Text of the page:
There’s still so much we have to thrash out. No wonder so much of travel blogging these days is just that.

  • What a lot of people don’t realise that travel writing and blogging are hard work. You really need to love what you do and have a passion for travel. We have put endless hours into our blog and only because we are passionate about following our goals. Hard work is the key and not stopping for anything and you will succeed. Always love reading your unique way of story telling ;)

    • Mikeachim

      Thanks, Anthony!

      Frankly, I’m amazed when I see successful travel-bloggers doing their thing, fighting scrappy internet connections and working with transport timetables and unpredictable schedules to keep on top of their blog. It really does require an impressive level of both organisation and hard work, and that’s probably hard to appreciate until you’re actually doing it.

      And yes, a stubborn bloodyminded refusal to give up. Hanging in there is a requirement, especially when saving up (and I believe you did so for 3 years)..?

  • Mikesachimp

    Who indeed would have such a ridiculous name! They’d have to be a mentali…oh, hang on.

    • Mikeachim

      You said it, mate.

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  • the blog post could’ve also been called “What I did write.” Jokes!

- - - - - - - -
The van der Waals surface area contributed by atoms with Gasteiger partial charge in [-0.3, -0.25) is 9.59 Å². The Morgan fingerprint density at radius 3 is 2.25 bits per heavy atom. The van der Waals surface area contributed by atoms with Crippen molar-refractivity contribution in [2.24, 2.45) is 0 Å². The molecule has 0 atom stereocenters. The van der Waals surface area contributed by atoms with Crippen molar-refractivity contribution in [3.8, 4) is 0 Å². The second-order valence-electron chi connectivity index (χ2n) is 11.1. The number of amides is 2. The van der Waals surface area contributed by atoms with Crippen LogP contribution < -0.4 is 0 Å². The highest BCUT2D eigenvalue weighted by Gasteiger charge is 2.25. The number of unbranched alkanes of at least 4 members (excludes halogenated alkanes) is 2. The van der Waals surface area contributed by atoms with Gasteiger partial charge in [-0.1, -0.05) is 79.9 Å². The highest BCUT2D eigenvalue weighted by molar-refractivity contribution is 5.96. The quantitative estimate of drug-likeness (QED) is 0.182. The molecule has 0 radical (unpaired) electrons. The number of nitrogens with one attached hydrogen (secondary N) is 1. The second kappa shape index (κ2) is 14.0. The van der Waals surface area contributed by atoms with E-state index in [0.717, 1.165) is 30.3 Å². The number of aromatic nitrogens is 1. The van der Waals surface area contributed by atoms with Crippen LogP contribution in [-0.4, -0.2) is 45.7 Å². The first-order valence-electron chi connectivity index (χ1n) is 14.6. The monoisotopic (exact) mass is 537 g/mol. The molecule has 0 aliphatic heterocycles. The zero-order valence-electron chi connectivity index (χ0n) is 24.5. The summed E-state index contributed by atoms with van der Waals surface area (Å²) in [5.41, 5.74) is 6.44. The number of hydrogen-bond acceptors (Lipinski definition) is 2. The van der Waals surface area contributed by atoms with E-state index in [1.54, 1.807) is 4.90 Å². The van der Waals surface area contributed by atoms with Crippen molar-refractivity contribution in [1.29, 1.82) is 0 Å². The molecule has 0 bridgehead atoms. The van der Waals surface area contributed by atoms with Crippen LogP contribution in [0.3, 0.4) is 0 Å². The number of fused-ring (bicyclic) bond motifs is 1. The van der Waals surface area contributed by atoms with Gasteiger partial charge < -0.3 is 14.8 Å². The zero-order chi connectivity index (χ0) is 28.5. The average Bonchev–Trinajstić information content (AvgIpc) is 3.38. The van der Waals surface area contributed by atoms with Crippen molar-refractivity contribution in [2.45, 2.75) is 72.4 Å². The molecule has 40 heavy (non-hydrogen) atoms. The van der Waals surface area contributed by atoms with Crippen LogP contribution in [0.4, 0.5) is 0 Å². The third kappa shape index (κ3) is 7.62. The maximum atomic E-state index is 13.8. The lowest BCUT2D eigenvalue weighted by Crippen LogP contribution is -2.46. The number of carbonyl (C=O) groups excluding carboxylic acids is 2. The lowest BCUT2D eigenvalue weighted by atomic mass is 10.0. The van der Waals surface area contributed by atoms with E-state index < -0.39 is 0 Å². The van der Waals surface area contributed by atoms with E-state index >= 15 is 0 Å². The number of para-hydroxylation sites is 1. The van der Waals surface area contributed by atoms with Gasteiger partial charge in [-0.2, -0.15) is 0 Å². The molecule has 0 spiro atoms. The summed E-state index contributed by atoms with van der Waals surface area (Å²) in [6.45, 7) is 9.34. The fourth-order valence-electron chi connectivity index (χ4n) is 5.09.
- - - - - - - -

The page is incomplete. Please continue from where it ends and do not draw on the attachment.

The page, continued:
• Mikeachim

      This is exactly why I should have other people write my blog posts for me. ;)

  • Thanks to HuffPo, I just found your blog – an am enjoying quite a bit! When you were first starting to freelance, how did you rustle up your very first paying gigs? (this seems like a long teeth-pulling process, but I’m hoping for a light at the end of the tunnel). I figure if I ask enough people how they really got the ball rolling, eventually my own ball will roll. Or something.

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  • Caitlin

    I am not sure about the writing for free part but maybe that is because I started out as a staff writer, but I certainly agree that you are better off strategically writing for free than chasing the really small change.

  • Hi Mike. A really helpful article and I’ll be sure to follow your advice. Incidentally, if you get a moment, I’d value your opinion of my own site. The writing’ s not to the same standard as your own, but I’m working on it and would appreciate your thoughts.